Also near the upper right of SDR++ you’ll see a “Zoom” slider. Crank it up a bit so you can see what is going on. The real benefit of this is that during the decode you will need to keep the bandwidth centered on the signal which drifts slightly due to the Doppler Effect. If you look real close at the image above you’ll see mine is slightly off center. This is not an issue, however if it drifts too far off center it will be.
It also pays to take note of where north and south are at your location. Trying to find a signal emanating from a cardinal direction and having no clue where that cardinal direction is no fun at all. Minimize your search area. I have a solar panel in my backyard which faces due south. Guestimating North, East, and West is much easier.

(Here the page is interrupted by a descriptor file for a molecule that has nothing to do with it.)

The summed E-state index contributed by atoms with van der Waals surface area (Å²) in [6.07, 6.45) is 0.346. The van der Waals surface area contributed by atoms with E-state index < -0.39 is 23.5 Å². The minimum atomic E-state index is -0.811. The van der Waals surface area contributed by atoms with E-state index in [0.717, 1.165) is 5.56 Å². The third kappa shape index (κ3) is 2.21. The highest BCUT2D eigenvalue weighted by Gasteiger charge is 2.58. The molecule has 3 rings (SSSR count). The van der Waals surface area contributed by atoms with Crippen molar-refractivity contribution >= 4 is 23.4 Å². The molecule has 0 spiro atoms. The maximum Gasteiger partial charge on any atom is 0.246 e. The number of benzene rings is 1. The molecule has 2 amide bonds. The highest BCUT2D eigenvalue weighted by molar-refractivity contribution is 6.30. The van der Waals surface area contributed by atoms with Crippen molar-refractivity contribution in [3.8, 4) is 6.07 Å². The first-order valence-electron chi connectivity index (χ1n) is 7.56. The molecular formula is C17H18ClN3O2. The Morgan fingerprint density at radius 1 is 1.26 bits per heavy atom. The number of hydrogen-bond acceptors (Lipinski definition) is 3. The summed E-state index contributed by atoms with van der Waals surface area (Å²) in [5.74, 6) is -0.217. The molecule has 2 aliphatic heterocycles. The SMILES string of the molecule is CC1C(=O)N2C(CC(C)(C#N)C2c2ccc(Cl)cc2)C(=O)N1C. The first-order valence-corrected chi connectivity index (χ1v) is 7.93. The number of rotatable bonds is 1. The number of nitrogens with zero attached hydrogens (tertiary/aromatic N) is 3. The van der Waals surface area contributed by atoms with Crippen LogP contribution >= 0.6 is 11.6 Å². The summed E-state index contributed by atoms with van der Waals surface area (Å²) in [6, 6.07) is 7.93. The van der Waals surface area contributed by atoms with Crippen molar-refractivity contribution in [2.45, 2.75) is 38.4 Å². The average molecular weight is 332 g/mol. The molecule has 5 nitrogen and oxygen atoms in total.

The signal looks like this. It also pulses and makes an interesting ticking noise.
Recording The Signal
If you scroll down just a hair you’ll find the “Recorder” pane. Set your container to WAV and uncheck the Stereo box.
Just below the double green lines you’ll see an unmarked blue slider. That is your recording level. Make sure you are in the green as the signal pulses.
On my particular laptop I have to keep the recording level about halfway up the scale or the recorded audio is too loud and clips atrociously.
I’ve done this on a half a dozen laptops and I can tell you that every one behaves wildly different. It takes a bit to find the sweet spot .